Overall, Dark Places is an interesting read. I enjoyed the quirky Kill Club and reading about farming amidst the Kansas setting. If you don’t mind gory violence and coarse language and you like a good mystery, then Dark Places is worth reading.

If you’ve read the book, let me know what you think. Have you seen the film and how does it compare to Gone Girl? Have you read any of Flynn’s other novels? I’d love to hear your opinion. Get in touch!

A Thousand Splendid Suns – Khaled Hosseini

Rating: 5/5

A Thousand Splendid Suns was chosen at my book club recently and although I was excited at such a good pick,  I came to the novel with a sense of trepidation as I adored Hosseini’s debut novel The Kite Runner. I wondered if it would live up to my high expectations.

Well, I needn’t have worried.

A Thousand Splendid Suns has been on my reading list for quite some time now, before I had ever read The Kite Runner. I have fond memories of the book as a friend was reading it a few years ago when a few of us went travelling around Thailand and Cambodia together. I can still remember how gripped she was by the story and how emotional she became during the course of the novel. I just knew I had to read this book. I can’t believe it has taken me this long to finally get around to actually reading it.

“Mariam was five years old the first time she heard the word harami.”

A Thousand Splendid Suns tells the story of two women in Afghanistan who have grown up in opposing circumstances. Mariam is an illegitimate child – a harami – a word we discover in the opening sentence and a word that will continue to be significant throughout the course of the novel.

“She understood then what Nana meant, that a harami was an unwanted thing; that she, Mariam, was an illegitimate person who would never have legitimate claim to the things other people had, things such as love, family, home, acceptance.”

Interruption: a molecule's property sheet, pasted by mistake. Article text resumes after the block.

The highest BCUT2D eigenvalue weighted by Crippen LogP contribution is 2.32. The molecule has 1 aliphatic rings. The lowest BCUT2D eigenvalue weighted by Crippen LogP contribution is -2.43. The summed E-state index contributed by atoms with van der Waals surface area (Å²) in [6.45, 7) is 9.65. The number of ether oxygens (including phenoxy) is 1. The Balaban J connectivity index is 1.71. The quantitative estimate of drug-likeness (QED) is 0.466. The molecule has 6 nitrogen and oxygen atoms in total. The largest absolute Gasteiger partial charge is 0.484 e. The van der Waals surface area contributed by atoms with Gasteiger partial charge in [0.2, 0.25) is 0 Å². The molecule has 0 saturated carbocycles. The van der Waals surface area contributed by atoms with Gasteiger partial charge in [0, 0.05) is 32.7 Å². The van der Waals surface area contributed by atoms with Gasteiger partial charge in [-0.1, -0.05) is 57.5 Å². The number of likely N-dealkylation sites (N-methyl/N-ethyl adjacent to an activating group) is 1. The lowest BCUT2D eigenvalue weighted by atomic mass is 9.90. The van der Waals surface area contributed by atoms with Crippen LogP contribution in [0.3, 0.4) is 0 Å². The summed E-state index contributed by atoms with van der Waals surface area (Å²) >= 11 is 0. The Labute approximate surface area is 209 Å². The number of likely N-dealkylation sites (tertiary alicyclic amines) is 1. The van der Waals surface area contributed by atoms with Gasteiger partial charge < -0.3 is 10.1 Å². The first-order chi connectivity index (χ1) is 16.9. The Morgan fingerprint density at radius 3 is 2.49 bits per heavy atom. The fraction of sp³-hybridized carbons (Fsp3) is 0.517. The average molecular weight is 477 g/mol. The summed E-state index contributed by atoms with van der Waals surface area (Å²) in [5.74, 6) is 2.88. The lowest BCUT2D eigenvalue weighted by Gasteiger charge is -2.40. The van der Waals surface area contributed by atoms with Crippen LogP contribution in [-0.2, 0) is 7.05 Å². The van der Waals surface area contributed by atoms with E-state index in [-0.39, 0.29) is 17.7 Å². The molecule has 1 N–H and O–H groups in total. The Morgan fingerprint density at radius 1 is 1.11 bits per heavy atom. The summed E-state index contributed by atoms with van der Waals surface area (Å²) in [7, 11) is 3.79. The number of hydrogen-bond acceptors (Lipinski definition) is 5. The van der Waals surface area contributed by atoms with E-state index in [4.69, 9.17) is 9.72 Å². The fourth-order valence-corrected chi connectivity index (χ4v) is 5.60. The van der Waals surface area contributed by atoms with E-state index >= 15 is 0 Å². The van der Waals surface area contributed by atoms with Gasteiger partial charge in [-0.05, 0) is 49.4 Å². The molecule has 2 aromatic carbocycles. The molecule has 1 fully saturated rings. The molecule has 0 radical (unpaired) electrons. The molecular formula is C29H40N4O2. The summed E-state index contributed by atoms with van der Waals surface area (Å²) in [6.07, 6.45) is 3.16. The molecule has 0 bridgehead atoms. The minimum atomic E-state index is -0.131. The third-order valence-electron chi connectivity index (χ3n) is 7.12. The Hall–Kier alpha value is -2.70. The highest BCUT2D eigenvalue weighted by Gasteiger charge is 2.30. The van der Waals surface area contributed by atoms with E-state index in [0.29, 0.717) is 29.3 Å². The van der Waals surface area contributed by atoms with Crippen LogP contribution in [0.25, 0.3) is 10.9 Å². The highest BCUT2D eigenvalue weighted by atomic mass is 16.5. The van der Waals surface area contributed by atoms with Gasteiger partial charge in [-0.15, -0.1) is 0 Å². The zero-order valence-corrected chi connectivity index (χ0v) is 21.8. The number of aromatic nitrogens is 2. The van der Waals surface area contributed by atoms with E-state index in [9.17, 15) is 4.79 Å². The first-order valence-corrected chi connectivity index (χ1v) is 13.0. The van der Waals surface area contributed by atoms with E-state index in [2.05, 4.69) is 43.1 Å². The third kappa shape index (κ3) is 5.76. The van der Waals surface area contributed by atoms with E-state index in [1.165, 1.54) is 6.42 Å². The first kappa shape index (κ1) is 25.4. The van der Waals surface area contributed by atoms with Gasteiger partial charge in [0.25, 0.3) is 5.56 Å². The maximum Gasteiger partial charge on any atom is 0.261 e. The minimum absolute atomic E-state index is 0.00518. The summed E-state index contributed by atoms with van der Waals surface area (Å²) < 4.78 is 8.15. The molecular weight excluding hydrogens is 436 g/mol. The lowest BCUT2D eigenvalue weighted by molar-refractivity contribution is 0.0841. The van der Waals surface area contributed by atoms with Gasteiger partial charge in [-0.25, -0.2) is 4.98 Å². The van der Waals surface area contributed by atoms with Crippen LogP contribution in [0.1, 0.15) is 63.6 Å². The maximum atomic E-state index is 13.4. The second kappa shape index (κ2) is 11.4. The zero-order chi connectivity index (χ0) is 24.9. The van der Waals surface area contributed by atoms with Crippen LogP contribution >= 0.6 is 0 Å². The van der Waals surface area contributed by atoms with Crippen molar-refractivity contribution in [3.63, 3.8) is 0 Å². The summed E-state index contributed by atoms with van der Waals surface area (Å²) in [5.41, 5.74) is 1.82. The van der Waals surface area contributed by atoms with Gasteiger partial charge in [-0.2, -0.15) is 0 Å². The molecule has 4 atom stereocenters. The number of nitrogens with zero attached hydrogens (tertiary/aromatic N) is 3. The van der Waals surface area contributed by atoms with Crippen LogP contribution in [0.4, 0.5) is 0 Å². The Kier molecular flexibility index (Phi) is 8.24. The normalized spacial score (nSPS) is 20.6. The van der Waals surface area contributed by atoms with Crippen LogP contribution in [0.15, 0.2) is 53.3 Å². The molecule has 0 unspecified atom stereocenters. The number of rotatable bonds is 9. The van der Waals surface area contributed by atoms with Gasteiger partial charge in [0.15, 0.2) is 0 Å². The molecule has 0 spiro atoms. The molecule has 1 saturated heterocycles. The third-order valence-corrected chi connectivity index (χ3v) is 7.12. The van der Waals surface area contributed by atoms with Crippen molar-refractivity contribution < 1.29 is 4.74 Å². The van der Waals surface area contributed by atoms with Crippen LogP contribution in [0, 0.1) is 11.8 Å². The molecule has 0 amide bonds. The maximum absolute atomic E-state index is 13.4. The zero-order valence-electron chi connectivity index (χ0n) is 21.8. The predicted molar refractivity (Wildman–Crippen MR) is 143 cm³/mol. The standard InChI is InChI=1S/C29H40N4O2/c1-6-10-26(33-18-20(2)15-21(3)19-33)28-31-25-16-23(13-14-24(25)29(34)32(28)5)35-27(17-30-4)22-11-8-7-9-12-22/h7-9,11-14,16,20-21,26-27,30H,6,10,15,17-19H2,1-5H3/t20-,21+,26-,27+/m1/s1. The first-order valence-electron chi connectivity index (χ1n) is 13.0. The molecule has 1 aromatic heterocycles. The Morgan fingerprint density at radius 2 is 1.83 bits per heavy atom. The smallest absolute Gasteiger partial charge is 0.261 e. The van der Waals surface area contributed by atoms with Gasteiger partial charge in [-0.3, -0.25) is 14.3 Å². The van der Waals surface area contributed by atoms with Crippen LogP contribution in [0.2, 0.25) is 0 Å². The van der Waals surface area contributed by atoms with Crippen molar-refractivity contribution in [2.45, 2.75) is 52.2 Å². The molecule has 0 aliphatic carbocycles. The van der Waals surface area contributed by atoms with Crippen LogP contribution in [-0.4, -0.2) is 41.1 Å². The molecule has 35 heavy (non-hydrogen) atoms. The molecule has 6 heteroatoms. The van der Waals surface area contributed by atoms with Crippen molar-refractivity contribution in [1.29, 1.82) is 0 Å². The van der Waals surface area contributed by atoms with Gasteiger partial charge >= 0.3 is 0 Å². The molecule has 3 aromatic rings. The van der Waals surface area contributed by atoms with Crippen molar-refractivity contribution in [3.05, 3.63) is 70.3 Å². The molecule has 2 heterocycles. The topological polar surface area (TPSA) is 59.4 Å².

Mariam grows up in a simple home and at fifteen she is forced to marry Rasheed, a significantly older man. It is nearly two decades later when her path crosses with Laila, a local teenager who has previously grown up in a more privileged lifestyle. Laila’s circumstances have led to her becoming Rasheed’s second wife, a source of consternation from Mariam.

Slowly the two female characters grow to forge a relationship that becomes as strong as mother and daughter. As they face the brutality unleashed by Rasheed, their lives are also left in fear when the Taliban take over.

This book proved a popular choice at book club and the general consensus was that although it was a harrowing read, the story was beautifully written and taught us all more than we could ever have known about such a world so far removed from our own free society. As I’ve discussed in my previous book review on The Year I Met You, a book that can teach us something is a joy to read.

The beauty of reading is that it can open us up to worlds that are outside of our realm and sometimes it can be the only way to raise awareness of issues, hence why many books have been banned in the past. Fear can be quite an instigator or motivator and perhaps it is the fear of an uprising in the past that led to certain books being banned from the public domain. This only serves to highlight the power of words and the impact they can make.

Hosseini wrote this novel as a reaction to the injustices towards women in Afghanistan. He himself was born in 1965 in Kabul before he and his family received political asylum in the United States in 1980. He is now a US goodwill envoy to the United Nations Refugee Agency. His passion for human rights is reflected in the novel, which highlights the oppression of women in Afghanistan and the horrors they are forced to experience. Some of the scenes in the book are horrific but necessary to the story. Having only a mild knowledge of Afghanistan from various media outlets, it was surprising to see how varied the culture could be in one country. Kabul was a world full of female doctors and teachers, a huge contrast to rural Afghanistan where women played a much more subservient role.